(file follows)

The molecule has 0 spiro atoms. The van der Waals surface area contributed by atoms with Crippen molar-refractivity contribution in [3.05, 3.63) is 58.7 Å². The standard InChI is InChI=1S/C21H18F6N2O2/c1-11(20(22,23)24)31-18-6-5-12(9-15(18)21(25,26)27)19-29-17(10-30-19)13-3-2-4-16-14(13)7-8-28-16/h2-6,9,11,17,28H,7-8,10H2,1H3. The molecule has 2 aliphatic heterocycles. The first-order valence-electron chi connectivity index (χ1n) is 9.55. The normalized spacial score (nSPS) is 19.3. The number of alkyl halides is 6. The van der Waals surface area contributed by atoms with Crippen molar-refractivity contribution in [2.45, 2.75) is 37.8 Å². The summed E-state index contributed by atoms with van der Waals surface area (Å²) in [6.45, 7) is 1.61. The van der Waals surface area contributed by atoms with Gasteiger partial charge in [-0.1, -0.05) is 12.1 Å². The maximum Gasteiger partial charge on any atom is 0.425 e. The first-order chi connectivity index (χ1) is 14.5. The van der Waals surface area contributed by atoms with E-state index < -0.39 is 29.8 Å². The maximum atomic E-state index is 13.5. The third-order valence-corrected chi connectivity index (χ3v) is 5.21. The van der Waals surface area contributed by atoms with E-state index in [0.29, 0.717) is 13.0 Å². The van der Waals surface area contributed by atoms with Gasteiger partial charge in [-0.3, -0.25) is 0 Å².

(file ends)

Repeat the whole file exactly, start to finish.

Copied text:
The molecule has 0 spiro atoms. The van der Waals surface area contributed by atoms with Crippen molar-refractivity contribution in [3.05, 3.63) is 58.7 Å². The standard InChI is InChI=1S/C21H18F6N2O2/c1-11(20(22,23)24)31-18-6-5-12(9-15(18)21(25,26)27)19-29-17(10-30-19)13-3-2-4-16-14(13)7-8-28-16/h2-6,9,11,17,28H,7-8,10H2,1H3. The molecule has 2 aliphatic heterocycles. The first-order valence-electron chi connectivity index (χ1n) is 9.55. The normalized spacial score (nSPS) is 19.3. The number of alkyl halides is 6. The van der Waals surface area contributed by atoms with Crippen molar-refractivity contribution in [2.45, 2.75) is 37.8 Å². The summed E-state index contributed by atoms with van der Waals surface area (Å²) in [6.45, 7) is 1.61. The van der Waals surface area contributed by atoms with Gasteiger partial charge in [-0.1, -0.05) is 12.1 Å². The maximum Gasteiger partial charge on any atom is 0.425 e. The first-order chi connectivity index (χ1) is 14.5. The van der Waals surface area contributed by atoms with E-state index < -0.39 is 29.8 Å². The maximum atomic E-state index is 13.5. The third-order valence-corrected chi connectivity index (χ3v) is 5.21. The van der Waals surface area contributed by atoms with E-state index in [0.29, 0.717) is 13.0 Å². The van der Waals surface area contributed by atoms with Gasteiger partial charge in [-0.3, -0.25) is 0 Å².